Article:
Though, as I noted, neither did Matt Williams up to age 22. Also, Ishikawa has an inch and 10 lbs on Snow. In addition, Snow never showed much power in the minors, in terms of HR power, until he was 25 (kind of like Niekro), whereas Ishikawa has been doing it since he was 20. So I think it is pretty clear that Ishikawa has far better power potential than Snow ever had.

    I agree that he could be a serviceable major leaguer if he could cut down his strikeouts significantly. More than serviceable, as that would open up everything for him: more hits, more walks, more homers. And he is not that far away, at 70% contact rate, he only has to cut 20% to get it to 75%, which is when batters start to hit adequately for the majors. To get to 80%, however, it would take a 33.3% cut...

    I won't say he will never be a star player, but will agree that the odds are greatly against him, given all the strikeouts. He's been popping the ball out of the park pretty good and walks a ton every he has went and most hitters cannot do both of them, so those are rare skills and a good base upon which to build on.

    His main problem has been striking out too much and not progressing at all on that front. Perhaps Barry can give him some tips in spring training, like he did Ortmeier two STs ago, (or even JT Snow, he's on the payroll now!) on how to not strike out so much, since they are all fellow lefties.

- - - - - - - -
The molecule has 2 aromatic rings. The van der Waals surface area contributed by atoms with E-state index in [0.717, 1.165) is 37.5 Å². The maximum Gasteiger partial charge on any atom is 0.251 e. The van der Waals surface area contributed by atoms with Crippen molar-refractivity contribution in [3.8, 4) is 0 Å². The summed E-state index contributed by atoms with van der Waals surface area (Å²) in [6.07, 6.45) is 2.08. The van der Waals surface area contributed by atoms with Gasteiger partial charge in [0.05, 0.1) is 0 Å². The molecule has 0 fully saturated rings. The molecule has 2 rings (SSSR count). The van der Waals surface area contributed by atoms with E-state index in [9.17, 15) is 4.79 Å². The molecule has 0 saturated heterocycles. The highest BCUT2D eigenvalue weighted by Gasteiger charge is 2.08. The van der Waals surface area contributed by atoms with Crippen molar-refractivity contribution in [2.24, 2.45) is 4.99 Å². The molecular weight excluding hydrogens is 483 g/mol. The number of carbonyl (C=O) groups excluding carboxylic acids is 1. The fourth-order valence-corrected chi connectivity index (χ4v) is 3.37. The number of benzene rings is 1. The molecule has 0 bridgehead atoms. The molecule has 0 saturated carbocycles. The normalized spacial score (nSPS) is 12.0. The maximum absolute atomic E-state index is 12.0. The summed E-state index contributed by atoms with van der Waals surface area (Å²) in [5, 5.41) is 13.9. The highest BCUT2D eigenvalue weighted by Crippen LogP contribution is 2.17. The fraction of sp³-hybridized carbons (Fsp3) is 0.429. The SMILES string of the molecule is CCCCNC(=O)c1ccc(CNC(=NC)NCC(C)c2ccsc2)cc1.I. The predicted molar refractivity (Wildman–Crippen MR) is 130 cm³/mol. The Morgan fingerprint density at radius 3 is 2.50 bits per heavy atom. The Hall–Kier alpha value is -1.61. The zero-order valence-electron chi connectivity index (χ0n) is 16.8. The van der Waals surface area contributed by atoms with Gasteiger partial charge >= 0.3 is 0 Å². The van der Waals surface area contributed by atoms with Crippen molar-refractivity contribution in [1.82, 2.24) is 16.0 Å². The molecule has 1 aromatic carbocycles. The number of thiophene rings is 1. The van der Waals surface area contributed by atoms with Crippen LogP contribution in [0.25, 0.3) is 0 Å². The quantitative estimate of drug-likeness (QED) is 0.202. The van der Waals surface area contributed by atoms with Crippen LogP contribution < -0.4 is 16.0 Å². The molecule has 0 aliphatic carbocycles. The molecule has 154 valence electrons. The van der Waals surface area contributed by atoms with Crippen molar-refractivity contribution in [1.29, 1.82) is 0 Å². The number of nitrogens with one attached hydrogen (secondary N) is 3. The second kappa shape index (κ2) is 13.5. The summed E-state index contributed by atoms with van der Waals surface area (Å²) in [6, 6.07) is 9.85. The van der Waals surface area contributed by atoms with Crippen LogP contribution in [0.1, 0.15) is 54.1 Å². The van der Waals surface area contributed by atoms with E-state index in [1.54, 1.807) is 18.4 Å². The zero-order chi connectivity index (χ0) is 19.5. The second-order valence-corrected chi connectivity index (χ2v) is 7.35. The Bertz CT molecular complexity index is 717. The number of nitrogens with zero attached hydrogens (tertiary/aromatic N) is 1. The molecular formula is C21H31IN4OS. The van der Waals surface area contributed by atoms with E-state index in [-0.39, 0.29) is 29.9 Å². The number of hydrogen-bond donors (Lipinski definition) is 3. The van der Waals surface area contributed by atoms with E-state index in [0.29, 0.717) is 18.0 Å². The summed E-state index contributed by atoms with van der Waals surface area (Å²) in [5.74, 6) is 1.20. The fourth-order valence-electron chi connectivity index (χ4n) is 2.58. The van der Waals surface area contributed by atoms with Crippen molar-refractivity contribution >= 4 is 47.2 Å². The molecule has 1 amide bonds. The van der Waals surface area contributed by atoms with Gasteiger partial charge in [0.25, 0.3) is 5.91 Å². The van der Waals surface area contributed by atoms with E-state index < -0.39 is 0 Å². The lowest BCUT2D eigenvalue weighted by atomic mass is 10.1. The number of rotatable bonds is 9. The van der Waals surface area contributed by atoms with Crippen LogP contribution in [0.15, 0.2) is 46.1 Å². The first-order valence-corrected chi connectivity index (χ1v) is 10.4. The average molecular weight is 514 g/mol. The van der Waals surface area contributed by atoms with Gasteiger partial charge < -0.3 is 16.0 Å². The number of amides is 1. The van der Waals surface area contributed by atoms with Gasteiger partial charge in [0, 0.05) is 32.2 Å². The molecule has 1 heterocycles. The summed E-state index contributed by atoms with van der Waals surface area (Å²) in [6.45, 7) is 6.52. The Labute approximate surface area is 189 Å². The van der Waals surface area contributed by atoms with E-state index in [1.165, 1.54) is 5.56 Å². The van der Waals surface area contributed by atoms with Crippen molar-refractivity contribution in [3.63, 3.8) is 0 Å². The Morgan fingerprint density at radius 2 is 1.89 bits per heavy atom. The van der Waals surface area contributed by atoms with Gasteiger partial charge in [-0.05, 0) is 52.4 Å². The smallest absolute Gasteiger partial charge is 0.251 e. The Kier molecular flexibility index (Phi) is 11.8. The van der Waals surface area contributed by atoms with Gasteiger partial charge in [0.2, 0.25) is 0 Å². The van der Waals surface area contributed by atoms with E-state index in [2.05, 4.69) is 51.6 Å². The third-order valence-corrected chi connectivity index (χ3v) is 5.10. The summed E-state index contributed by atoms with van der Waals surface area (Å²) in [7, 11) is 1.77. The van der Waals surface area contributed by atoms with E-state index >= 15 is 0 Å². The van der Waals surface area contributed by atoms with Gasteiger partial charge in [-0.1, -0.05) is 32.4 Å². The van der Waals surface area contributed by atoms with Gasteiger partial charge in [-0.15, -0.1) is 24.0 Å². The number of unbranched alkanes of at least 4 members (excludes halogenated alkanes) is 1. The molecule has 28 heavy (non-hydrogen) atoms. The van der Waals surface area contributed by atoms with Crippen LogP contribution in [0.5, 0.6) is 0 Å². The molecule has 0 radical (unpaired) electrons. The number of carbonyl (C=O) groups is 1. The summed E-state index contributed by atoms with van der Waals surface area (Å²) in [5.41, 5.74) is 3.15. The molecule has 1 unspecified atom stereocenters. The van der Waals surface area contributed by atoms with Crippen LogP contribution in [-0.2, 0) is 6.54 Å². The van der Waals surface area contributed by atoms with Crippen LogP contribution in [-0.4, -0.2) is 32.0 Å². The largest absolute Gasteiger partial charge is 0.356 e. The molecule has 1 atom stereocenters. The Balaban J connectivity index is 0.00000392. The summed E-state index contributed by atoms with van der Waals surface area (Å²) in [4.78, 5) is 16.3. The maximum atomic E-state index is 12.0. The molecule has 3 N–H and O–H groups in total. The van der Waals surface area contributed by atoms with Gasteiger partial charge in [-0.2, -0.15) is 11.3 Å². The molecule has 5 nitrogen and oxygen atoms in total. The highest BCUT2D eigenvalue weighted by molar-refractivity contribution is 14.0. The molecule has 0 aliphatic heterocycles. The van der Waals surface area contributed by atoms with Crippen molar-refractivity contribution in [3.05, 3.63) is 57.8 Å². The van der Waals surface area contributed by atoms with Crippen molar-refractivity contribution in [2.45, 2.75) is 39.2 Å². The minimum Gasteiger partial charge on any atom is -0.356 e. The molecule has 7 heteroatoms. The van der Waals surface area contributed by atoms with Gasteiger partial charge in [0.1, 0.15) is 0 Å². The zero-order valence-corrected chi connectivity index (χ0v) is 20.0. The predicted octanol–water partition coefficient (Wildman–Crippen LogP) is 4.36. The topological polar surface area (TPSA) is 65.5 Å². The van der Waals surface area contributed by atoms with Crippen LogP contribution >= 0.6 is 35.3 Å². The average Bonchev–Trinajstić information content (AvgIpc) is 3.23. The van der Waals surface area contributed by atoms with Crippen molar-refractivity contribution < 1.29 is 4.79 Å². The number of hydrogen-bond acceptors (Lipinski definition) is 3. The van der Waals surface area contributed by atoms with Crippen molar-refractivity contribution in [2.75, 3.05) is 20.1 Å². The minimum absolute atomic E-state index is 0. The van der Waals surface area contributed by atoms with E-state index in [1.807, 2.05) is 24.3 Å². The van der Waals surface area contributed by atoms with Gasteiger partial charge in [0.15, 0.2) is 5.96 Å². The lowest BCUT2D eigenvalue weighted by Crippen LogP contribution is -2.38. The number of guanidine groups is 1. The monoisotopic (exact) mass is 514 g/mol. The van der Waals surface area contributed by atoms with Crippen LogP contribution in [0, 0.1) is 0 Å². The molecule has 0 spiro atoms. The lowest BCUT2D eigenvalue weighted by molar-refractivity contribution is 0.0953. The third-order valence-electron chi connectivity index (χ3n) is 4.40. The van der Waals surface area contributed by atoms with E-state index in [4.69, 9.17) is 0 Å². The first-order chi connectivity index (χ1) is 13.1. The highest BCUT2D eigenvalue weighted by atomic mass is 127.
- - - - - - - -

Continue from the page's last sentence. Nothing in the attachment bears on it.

Or maybe someone should send him a copy of Ted Willliam's Science of Hitting, he seems like a great candidate for learning the techniques that Ted espoused, combining both power and getting on base, plus Ted was not adverse to the occassional strikeout in the name of hitting the long ball.

  3. I enjoyed the analysis, thanks Martin!

  4. Why is your sidebar all the way on the bottom?

  5. You're welcome Chris, much appreciated.

    Yes, el person (your pic always brings a smile to my face :^), it is odd that it happened. I had that happen before when I had a line that stretched all the way over to the sidebar area, which pushed it down in the logic that is HTML. But I don't see anything like that on the page. Any HTML or Blogger experts here?

    My only guess right now is that I used their new function to snip out part of a spreadsheet to publish on my blog and something about that pushed my sidebar down.